How Long Does A Bull Terrier Stay In Heat [Details To Know] is reader-supported. If you buy a product through a link on our site, we may earn an affiliate commission at no additional cost to you.

Depending on personal reasons or beliefs, you may or may not want your Bull Terrier to get spayed, and that is 100% your choice.

However, if you decide not to spay your Bull Terrier, you need to understand that you will have heat cycles.

You should understand what to expect with heat cycles and how you can help your Bull Terrier during heat cycles to be better prepared to take care of your dog now and in the future.

More specifically, I want to answer one specific question: as someone who has owned a Terrier for the past few years and as an owner who has opted not to get my female Terrier spayed thus far into raising her.

Here is what I can tell you on this topic.

How Long Does A Bull Terrier Stay In Heat?

A Bull Terrier will stay in heat for 20 days. During 5-9 of these days, your Bull Terrier is ovulating and fertile and may present with discharge. During 9-10 of these days, discharge may still be present, but the Bull Terrier is no longer ovulating. 

It is also important to note that 4 primary stages make up the Bull Terrier’s heat cycle, and each stage carries its own significance and different occurrences that you need to be aware of.

The rest of this brief discussion will break down everything you need to know about the heat cycle with Bull Terriers, and here is how I intend to break it down for you today.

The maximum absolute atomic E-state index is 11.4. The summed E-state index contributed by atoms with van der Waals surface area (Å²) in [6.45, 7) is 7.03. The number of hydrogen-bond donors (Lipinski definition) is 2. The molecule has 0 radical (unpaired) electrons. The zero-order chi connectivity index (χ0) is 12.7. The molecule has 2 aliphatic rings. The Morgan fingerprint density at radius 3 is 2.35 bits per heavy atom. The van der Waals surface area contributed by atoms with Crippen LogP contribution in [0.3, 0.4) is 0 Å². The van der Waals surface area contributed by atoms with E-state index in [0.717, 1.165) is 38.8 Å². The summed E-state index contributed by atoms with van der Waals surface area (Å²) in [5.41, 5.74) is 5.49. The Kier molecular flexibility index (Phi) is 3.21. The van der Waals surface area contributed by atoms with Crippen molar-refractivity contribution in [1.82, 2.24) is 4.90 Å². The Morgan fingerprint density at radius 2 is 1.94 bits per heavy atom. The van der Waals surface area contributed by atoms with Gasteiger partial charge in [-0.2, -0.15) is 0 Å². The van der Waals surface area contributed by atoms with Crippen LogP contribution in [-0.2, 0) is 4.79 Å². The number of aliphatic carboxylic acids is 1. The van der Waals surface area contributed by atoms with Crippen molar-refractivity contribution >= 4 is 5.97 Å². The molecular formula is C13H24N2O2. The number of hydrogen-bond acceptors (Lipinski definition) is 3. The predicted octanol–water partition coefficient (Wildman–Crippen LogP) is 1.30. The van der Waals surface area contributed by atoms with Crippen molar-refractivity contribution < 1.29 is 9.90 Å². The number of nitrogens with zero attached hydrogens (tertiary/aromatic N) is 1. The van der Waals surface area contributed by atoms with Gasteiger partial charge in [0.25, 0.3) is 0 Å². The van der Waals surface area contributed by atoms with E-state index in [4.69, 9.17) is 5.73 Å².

Understanding The Heat Cycle Of A Bull Terrier

The first thing that I would like to point out is that all dogs are different and that your dog’s heat cycle may differ from another dog’s.

While they should be relatively consistent, they may not be exact for the duration of the symptoms or behavior changes that occur for your Bull Terrier.

One of the things you can do as the owner of a Bull Terrier is to be prepared not only for physical symptoms but also for the changes that may occur with behavior and your dog’s overall mood during this time.

And, of course, try to accommodate and make the heat cycle as comfortable as possible for your dog.

Additionally, you should also understand that a Bull Terrier that is not spayed will technically be in one of the 4 stages of the heat cycle throughout the entire year.

While only a few of the stages are stages that need to be more concerning, it is still essential to understand how these heat cycles work and prepare accordingly.

Here is a look at those 4 stages.

The Phases Of The Heat Cycle For A Bull Terrier

Below is a quick look at the heat cycles for female dogs that are not spayed and currently considered intact:

Phase 1- Anestrus

The anestrus phase of your Bull Terrier’s heat cycle is the most prolonged phase where nothing much is taking place.

During this phase, your Bull Terrier is considered non-fertile or not capable of reproducing and will not experience any discharge until the next phases begin.

This phase will last 7-9 months and will happen every year that your female Bull Terrier is not spayed.

Phase 2- Proestrus

This phase follows the anestrus phase and will last 9-10 days. 

This is the first stage of the heat cycle that your Bull Terrier may experience some form of discharge, but this can vary for each individual dog.

During these 9-10 days, your Bull Terrier is still considered non-fertile.

However, this is the first stage where you may notice a shift in behavior and mood swings with your Bull Terrier depending on the intensity and the physical symptoms your Bull Terrier is dealing with.

Phase 3- Estrus

This is the first and only phase of the heat cycle that your Bull Terrier will be considered fertile and have a much higher chance of reproducing.

This is when most breeders would attempt to make Bull Terrier puppies.

The Estrus phase will last 5-9 days, and discharge (if present) will typically change to a pinkish-red color.